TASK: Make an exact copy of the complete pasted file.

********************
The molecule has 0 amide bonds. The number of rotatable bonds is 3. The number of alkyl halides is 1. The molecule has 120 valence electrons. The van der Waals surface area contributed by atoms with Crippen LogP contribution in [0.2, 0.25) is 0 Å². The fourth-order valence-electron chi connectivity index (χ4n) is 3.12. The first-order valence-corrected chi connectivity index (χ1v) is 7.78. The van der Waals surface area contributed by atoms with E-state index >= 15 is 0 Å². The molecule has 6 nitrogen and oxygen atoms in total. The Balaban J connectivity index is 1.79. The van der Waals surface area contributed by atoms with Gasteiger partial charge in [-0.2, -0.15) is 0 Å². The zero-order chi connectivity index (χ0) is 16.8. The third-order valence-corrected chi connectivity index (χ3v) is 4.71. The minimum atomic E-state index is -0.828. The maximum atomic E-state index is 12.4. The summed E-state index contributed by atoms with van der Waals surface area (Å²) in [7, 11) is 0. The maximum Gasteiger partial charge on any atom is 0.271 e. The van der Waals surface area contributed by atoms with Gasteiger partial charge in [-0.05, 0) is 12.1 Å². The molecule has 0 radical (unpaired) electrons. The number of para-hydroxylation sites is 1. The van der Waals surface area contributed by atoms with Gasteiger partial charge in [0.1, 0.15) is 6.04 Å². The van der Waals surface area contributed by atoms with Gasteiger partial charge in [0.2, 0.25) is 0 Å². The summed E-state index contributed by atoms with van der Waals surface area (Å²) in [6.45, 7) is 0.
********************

The molecule has 0 amide bonds. The number of rotatable bonds is 3. The number of alkyl halides is 1. The molecule has 120 valence electrons. The van der Waals surface area contributed by atoms with Crippen LogP contribution in [0.2, 0.25) is 0 Å². The fourth-order valence-electron chi connectivity index (χ4n) is 3.12. The first-order valence-corrected chi connectivity index (χ1v) is 7.78. The van der Waals surface area contributed by atoms with E-state index >= 15 is 0 Å². The molecule has 6 nitrogen and oxygen atoms in total. The Balaban J connectivity index is 1.79. The van der Waals surface area contributed by atoms with Gasteiger partial charge in [-0.2, -0.15) is 0 Å². The zero-order chi connectivity index (χ0) is 16.8. The third-order valence-corrected chi connectivity index (χ3v) is 4.71. The minimum atomic E-state index is -0.828. The maximum atomic E-state index is 12.4. The summed E-state index contributed by atoms with van der Waals surface area (Å²) in [7, 11) is 0. The maximum Gasteiger partial charge on any atom is 0.271 e. The van der Waals surface area contributed by atoms with Gasteiger partial charge in [-0.05, 0) is 12.1 Å². The molecule has 0 radical (unpaired) electrons. The number of para-hydroxylation sites is 1. The van der Waals surface area contributed by atoms with Gasteiger partial charge in [0.1, 0.15) is 6.04 Å². The van der Waals surface area contributed by atoms with Gasteiger partial charge in [0.2, 0.25) is 0 Å². The summed E-state index contributed by atoms with van der Waals surface area (Å²) in [6.45, 7) is 0.